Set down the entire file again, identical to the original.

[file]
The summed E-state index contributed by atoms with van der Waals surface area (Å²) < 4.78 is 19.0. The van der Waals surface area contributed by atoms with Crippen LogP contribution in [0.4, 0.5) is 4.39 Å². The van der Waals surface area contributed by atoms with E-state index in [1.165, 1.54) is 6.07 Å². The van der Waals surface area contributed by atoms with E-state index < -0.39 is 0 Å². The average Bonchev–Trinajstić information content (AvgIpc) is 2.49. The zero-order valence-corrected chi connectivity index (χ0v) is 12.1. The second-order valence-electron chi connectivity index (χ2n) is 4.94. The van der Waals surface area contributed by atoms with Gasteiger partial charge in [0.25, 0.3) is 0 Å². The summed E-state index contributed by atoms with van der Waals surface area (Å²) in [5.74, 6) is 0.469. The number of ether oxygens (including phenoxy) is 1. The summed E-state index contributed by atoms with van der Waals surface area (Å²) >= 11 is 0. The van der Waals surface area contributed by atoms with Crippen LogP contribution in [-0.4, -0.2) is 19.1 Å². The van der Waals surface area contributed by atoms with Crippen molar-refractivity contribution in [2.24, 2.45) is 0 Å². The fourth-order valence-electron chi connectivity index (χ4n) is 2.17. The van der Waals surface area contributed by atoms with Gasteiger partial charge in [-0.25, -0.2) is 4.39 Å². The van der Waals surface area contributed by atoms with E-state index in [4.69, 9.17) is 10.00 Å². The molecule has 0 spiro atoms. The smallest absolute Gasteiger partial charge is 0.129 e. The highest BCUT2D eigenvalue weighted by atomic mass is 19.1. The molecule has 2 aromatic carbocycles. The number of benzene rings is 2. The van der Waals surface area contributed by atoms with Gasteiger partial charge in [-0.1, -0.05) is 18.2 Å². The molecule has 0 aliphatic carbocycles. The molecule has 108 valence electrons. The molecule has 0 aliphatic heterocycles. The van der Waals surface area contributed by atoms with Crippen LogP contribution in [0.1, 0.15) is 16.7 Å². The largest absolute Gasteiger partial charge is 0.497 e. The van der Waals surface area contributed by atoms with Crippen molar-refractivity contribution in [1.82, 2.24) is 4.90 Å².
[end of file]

The summed E-state index contributed by atoms with van der Waals surface area (Å²) < 4.78 is 19.0. The van der Waals surface area contributed by atoms with Crippen LogP contribution in [0.4, 0.5) is 4.39 Å². The van der Waals surface area contributed by atoms with E-state index in [1.165, 1.54) is 6.07 Å². The van der Waals surface area contributed by atoms with E-state index < -0.39 is 0 Å². The average Bonchev–Trinajstić information content (AvgIpc) is 2.49. The zero-order valence-corrected chi connectivity index (χ0v) is 12.1. The second-order valence-electron chi connectivity index (χ2n) is 4.94. The van der Waals surface area contributed by atoms with Gasteiger partial charge in [0.25, 0.3) is 0 Å². The summed E-state index contributed by atoms with van der Waals surface area (Å²) in [5.74, 6) is 0.469. The number of ether oxygens (including phenoxy) is 1. The summed E-state index contributed by atoms with van der Waals surface area (Å²) >= 11 is 0. The van der Waals surface area contributed by atoms with Crippen LogP contribution in [-0.4, -0.2) is 19.1 Å². The van der Waals surface area contributed by atoms with Crippen molar-refractivity contribution in [2.24, 2.45) is 0 Å². The fourth-order valence-electron chi connectivity index (χ4n) is 2.17. The van der Waals surface area contributed by atoms with Gasteiger partial charge in [-0.25, -0.2) is 4.39 Å². The van der Waals surface area contributed by atoms with E-state index in [4.69, 9.17) is 10.00 Å². The molecule has 0 spiro atoms. The smallest absolute Gasteiger partial charge is 0.129 e. The highest BCUT2D eigenvalue weighted by atomic mass is 19.1. The molecule has 2 aromatic carbocycles. The number of benzene rings is 2. The van der Waals surface area contributed by atoms with Gasteiger partial charge in [-0.1, -0.05) is 18.2 Å². The molecule has 0 aliphatic carbocycles. The molecule has 108 valence electrons. The molecule has 0 aliphatic heterocycles. The van der Waals surface area contributed by atoms with Crippen LogP contribution in [0.1, 0.15) is 16.7 Å². The largest absolute Gasteiger partial charge is 0.497 e. The van der Waals surface area contributed by atoms with Crippen molar-refractivity contribution in [1.82, 2.24) is 4.90 Å².